My Goofy Study Of Back Bacon (Canadian Bacon), Bacon (American Bacon), Rashers (English Bacon)

There is a reason for why I spent some time looking at bacon. Specifically rashers, English style bacon as it was a term for bacon I grew up with. Three rashers of bacon was what you had on your plate with the fried eggs. After my trip to the new butcher shop I found English style bacon, which I hadn’t seen since I was a kid. I did buy some just for something I am making for lunch tomorrow. It got me thinking about something my grandfather told me about bacon. His thing was that the bacon we see really wasn’t bacon it was just something that was created in America. As he called it streaky bacon was a poor substitute for the real thing. So I decided to do a little research into the differences between the 3 different styles of bacon. My grandfather I hate to admit with bacon was a little wrong on the poor substitute for real bacon. Think he was letting his English heritage cloud his judgment. What I found was that the differences are only in how the cut of meat is butchered. Back Bacon is just the loin, bacon is just the belly, English Bacon is the two together and cut a little thicker. What I found was a way to create more profit from the pig. Instead of leaving the loin attached to the belly and selling it as bacon, split them. You create two products that you can sell separately and increase your profit. Smart marketing not making a product that is a poor substitute. So all three types are still bacon and all three are just really good to eat.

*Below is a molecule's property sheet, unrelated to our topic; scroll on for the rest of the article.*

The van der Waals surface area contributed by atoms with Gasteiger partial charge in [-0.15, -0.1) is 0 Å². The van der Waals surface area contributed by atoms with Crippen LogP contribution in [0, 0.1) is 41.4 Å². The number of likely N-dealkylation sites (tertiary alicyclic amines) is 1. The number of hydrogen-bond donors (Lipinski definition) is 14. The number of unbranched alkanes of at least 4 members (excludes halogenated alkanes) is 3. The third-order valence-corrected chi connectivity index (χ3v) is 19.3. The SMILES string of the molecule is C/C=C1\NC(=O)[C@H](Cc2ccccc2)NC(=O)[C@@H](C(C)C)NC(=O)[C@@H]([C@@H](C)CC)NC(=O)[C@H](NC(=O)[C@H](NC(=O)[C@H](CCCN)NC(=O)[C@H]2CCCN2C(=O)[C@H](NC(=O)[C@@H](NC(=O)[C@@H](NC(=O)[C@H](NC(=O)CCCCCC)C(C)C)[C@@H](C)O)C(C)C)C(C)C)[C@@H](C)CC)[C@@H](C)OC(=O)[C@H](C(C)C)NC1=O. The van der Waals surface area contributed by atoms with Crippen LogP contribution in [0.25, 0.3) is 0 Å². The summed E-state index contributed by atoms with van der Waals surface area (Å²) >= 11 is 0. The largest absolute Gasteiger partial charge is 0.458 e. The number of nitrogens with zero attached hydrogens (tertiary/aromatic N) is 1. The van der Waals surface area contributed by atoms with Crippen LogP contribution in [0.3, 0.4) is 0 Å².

So what did I buy the English style bacon for? That’s tomorrow’s post, and it is going to be fun for me. Making something for lunch that for a lot of years I had no idea what it was. It was one of the first things I looked for when the internet became a tool for research. Made me laugh for about 5 minutes when I found out what it was, but that’s tomorrow.

About Graham Stewart

This is me on a bad day.
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6 Responses to My Goofy Study Of Back Bacon (Canadian Bacon), Bacon (American Bacon), Rashers (English Bacon)

  1. I always thought “rasher” was an Irish term. I’d never heard it until I went there.

  2. I grew up in New Zealand, my parents always used the term ‘rasher of bacon’ . I now live in Australia, when I buy bacon at the deli I always buy bacon by the rasher.

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